/ Shopping, Technology

Is it mad to trade your data for an online discount?

Boy pressing thumb on 'OK' button

I recently heard data described as the oil of the internet, the lifeblood that keeps the World Wide Web spinning and a currency for savvy consumers to trade. But is trading your data for online discounts fair, or even safe?

According to a recent talk by media futurist Gerd Leonhard, it would seem that many under 28 year olds would think so – or are at least prepared to take the risk.

The internet is in its third decade and still rapidly evolving in ways that were unpredictable just years ago. Plus, the way we use the web has evolved drastically too.

Emails were exciting at first, but are now often seen as a nuisance. More and more of us are shopping online, whether on our computer or mobile. And secrets are no longer safe online, where Wikileaks and super-injunction busting Tweets expose all.

Your personal data as online currency

E-privacy has been a major concern for a long time, but in the wake of the recent hack of Sony’s PlayStation Network, it’s more relevant than ever. Sony’s PlayStation incident shows just how valuable your data is, and nicely illustrates how data piracy has become a serious organised-crime.

But Sony’s hack was all about bank details and passwords, which everyone can recognise as having value. But what about age, preferences, email addresses and income – where’s the value in that? To a marketing agency it all means money, with this personal data being sought and traded by legitimate bodies, at a high price.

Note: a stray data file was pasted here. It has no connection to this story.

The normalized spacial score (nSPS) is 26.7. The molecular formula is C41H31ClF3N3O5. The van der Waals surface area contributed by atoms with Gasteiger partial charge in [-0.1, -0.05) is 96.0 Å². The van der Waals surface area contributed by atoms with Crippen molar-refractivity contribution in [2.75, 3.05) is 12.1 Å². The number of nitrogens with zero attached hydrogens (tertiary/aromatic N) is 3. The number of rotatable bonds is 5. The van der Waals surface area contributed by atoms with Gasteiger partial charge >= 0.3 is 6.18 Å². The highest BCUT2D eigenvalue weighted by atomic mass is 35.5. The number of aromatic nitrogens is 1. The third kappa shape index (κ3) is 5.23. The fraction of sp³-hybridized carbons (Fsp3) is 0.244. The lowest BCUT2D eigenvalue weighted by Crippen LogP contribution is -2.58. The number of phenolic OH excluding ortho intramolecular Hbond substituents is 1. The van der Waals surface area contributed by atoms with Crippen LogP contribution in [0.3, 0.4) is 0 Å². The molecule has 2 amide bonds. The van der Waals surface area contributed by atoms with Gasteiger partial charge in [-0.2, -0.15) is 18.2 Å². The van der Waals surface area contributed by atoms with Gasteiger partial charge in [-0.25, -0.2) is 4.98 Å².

Letting cookies track your online habits mean companies can target you with more relevant advertising, and providing your email gives them a direct route to your inbox. It’s great for marketers, as they needn’t waste cash finding their audience or otherwise serving blanket ads to all and sundry – but what are the benefits for us?

Is your online data your biggest commodity?

This is what web users are beginning to explore more willingly. And according to Gerd Leonhard, it’s the under 28s that have the greater propensity to do so. Entering an email address when making an online purchase is enough to make some shoppers head down to the high street, even when the cost is higher.

Other customers, however, are willing to subscribe to an occasional email for a cheaper price – and even go a few steps further. Indeed, online shoppers are quickly learning that the more data they give away, the greater discount they can get.

And the offers can swell with people power. To a marketing company, the data of a single person has great leverage, but the data of a group of people is seriously mouth-watering. Group buying gives clusters of consumers a lot more power – forget the discounts, these guys want to use their data for freebies and exclusives.

But where do you draw the line? I still exercise prudence and keep my personal data cards relatively close to my chest, but my caginess is beginning to soften. I’m still watchful of what I share online and who it’s shared with – but am I being too cautious?

Perhaps I should just embrace the potential of data sharing and take advantage of it for a healthy discount, before everybody else does.

Comments
Profile photo of wavechange
Member

What is most frightening is the way in which giving away information is becoming an accepted way of life.

It is not just online services we need to worry about. Get a Tesco Clubcard and every time you shop you are providing Tesco with information. As with the online traders’ discounts mentioned in the article, you are effectively paying extra if you don’t use a loyalty card.

If I read that a company ‘will not sell or rent any of your personal information’ I assume that means that they will get round this by swapping information!

I cannot see any way of controlling the problem but it we need to try.

Profile photo of dean
Member